The Pot of Gold is not always at the end of the Rainbow
In the previous article methods for achieving financing for your small business from banks and other institutional sources were discussed. While this is the most common form of financing, there are other methods and sources which are equally viable and accessible for small business owner. While bank loans still provide the most commonly used forum for raising capital, especially for larger amounts and longer term financing ( a recent survey by the Canadian Bankers Association showed that 87% of small and medium size businesses have their loans approved by the seven largest banks), options like line of credit, "angel investors", business development banking (government option), and financial consultants, can be equally viable and successful allies in the search for capital for your business.
A line of credit, which functions much like a credit card (as the name would imply), can be secured from a bank but without the long and tedious process which is involved in loan applications. In granting a line of credit, most banks look at your company's and personal financial and credit history. However, banks are not the only sources for securing credit-type financing. Equipment leasing is another way to free up much needed capital. Monthly payments, rather than large one-time investments, can ease the burden of securing expensive, though necessary, equipment and there may even be other benefits beyond the issue of cash, such as tax benefits, involved in leasing.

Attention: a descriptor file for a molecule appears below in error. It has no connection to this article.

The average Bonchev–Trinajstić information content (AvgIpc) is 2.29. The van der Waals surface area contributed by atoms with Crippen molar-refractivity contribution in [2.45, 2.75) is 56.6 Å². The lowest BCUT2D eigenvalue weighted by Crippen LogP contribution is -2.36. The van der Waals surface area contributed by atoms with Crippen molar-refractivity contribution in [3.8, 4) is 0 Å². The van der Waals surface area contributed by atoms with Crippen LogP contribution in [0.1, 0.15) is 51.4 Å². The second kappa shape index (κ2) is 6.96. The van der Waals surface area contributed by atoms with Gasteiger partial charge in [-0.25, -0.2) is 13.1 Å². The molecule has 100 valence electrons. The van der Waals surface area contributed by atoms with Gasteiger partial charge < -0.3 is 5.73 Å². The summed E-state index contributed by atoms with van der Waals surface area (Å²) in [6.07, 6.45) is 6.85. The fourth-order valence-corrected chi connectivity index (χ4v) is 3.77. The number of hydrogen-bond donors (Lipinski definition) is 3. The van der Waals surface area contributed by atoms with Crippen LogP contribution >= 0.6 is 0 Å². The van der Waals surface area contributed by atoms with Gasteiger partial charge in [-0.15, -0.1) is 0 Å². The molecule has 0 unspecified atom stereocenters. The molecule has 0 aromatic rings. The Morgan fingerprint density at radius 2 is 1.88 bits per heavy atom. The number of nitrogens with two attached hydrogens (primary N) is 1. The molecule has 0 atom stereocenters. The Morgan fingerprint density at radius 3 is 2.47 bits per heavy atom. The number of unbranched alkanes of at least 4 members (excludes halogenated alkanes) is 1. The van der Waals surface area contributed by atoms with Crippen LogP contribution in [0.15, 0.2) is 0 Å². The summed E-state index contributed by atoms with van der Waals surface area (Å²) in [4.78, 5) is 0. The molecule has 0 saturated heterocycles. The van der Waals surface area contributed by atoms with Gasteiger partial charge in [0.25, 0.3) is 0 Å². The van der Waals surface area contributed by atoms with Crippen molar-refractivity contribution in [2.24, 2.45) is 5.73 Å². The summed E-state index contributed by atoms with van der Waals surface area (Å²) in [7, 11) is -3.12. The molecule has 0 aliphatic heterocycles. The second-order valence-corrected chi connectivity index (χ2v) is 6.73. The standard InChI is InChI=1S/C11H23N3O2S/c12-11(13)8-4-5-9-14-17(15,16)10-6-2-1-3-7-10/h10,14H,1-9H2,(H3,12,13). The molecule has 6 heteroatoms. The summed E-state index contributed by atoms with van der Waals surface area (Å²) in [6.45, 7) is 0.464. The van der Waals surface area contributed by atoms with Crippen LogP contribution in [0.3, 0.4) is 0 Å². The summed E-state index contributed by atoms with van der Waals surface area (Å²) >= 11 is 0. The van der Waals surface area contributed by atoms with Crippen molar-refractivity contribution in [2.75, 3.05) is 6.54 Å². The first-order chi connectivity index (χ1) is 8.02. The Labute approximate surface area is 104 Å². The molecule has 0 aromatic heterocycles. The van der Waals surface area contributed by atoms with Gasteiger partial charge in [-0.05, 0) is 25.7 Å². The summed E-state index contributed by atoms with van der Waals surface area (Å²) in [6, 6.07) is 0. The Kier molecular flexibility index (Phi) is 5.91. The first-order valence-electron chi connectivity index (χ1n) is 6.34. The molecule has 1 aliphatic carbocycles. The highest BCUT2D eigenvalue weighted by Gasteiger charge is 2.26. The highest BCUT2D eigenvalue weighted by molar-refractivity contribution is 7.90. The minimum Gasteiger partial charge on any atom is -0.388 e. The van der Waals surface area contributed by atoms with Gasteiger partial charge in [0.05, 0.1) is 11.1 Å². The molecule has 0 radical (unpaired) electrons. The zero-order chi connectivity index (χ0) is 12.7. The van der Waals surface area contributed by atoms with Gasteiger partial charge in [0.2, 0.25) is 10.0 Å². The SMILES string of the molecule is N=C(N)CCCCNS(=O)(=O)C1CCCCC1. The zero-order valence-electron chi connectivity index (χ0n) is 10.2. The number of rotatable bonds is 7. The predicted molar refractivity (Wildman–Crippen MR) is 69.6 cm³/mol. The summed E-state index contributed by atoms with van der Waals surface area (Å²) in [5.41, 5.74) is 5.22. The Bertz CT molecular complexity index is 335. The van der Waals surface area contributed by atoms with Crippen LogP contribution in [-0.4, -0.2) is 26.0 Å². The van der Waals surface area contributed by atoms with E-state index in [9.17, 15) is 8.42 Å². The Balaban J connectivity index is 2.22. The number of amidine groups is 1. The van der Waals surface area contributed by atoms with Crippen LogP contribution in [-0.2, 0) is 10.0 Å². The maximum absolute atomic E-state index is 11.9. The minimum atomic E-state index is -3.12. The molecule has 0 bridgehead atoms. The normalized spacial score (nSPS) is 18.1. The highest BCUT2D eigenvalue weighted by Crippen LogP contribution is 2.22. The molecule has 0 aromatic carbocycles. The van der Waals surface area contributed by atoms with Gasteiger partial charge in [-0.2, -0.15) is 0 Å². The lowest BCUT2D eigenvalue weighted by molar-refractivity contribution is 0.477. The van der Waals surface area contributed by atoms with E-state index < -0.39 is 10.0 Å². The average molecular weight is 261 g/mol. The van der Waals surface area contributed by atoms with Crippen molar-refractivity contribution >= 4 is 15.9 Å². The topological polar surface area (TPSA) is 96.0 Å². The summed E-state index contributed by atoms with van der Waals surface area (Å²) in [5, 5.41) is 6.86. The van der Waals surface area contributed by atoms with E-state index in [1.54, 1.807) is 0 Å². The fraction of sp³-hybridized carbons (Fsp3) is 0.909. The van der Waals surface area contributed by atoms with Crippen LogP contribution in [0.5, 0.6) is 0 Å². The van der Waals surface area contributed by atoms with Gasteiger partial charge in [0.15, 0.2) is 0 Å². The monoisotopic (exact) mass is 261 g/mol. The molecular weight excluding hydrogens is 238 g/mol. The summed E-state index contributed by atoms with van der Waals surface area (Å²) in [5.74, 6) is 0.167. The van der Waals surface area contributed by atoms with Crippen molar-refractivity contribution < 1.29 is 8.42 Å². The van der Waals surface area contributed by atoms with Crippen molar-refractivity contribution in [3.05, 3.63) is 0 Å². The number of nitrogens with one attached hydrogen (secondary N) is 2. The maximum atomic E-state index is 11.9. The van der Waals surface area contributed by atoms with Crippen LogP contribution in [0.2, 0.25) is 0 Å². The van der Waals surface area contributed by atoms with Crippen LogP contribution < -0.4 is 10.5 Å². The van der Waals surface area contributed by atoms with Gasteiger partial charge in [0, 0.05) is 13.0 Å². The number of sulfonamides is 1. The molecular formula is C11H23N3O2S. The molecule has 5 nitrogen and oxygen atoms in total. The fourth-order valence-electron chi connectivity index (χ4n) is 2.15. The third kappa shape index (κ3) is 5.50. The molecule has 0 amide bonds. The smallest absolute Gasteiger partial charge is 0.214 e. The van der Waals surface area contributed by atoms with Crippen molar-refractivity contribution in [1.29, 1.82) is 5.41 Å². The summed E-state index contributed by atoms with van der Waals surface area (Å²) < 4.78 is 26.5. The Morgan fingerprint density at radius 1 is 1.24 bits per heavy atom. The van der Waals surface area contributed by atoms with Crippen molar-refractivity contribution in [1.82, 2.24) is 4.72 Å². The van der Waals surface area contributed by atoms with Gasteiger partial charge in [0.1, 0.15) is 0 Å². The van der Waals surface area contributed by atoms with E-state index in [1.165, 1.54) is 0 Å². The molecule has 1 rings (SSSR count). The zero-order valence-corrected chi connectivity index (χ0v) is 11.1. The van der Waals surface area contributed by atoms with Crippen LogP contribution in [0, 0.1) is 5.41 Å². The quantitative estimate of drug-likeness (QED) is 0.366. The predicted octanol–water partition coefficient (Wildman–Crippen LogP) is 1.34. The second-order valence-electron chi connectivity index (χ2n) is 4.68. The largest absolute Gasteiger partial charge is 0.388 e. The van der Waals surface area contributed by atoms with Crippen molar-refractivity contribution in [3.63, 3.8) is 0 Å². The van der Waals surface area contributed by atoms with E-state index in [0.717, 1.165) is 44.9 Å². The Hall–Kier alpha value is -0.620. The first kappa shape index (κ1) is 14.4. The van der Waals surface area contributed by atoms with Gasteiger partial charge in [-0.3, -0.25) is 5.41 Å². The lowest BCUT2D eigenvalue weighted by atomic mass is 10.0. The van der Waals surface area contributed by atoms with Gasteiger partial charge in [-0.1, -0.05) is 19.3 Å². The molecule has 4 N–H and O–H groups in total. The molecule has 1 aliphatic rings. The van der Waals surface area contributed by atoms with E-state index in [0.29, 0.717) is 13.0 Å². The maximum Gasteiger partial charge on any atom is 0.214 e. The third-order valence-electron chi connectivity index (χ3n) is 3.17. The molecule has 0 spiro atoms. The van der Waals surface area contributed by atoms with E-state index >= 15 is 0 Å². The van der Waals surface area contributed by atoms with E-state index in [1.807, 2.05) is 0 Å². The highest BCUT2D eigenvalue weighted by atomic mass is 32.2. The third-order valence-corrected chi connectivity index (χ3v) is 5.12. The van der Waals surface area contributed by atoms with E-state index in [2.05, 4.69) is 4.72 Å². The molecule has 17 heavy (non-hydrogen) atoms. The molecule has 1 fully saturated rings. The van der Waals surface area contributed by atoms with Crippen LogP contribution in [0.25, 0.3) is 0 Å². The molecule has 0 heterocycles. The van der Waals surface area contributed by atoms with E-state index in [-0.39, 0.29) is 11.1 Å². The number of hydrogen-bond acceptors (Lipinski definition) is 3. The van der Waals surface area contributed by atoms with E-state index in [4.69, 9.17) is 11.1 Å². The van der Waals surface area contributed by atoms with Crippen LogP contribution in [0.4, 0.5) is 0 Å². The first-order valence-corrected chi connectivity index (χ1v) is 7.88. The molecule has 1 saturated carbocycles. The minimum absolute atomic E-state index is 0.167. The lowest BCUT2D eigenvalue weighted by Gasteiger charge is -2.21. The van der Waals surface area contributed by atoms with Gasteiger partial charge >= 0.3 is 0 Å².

Usually consisting of some sort of equity financing, an "angel" investor is, generally, a friend, family member, or business acquaintance who either (or both) the cash or the business expertise to assist you in your venture. Since one of the fringes of such an arraignment may involve a transfer of stock or partial ownership in your company, it is important to secure the services of a lawyer or accountant to draw up an agreement which outline parameters of the deal between you and your "angel". Apart from capital and potential expertise is necessary areas, an equity investor can provide other benefits. A company with equity investments looks more secure, making it a more attractive partner for banks and other financial institutions from which loans or credit extensions may be required.
Some projects may also be able to secure government-backed loans through the federal Small Business Loans Act. This act is designed to support loans through financial institutions to businesses which gross under $5 million annually.
Using a financial consultant is another option when considering how to raise capital. Financial consultants are independent agents with knowledge of investments sources. Their task would be to circulate your financing requirements, selling potential investors on the merits of your business. Most consultants require some sort of fee for their services prior to securing a deal. This is a necessary price to pay as it ensures that the consultant has vested interest in your company. Such an agreement is two-fold: it helps the consultant defray costs and also gives the consultant the commitment from you that is essential to secure a deal. However, the same rules apply to financial consultant as do prospective consultant and make sure that they have proven to be successful in securing financing for previous clients.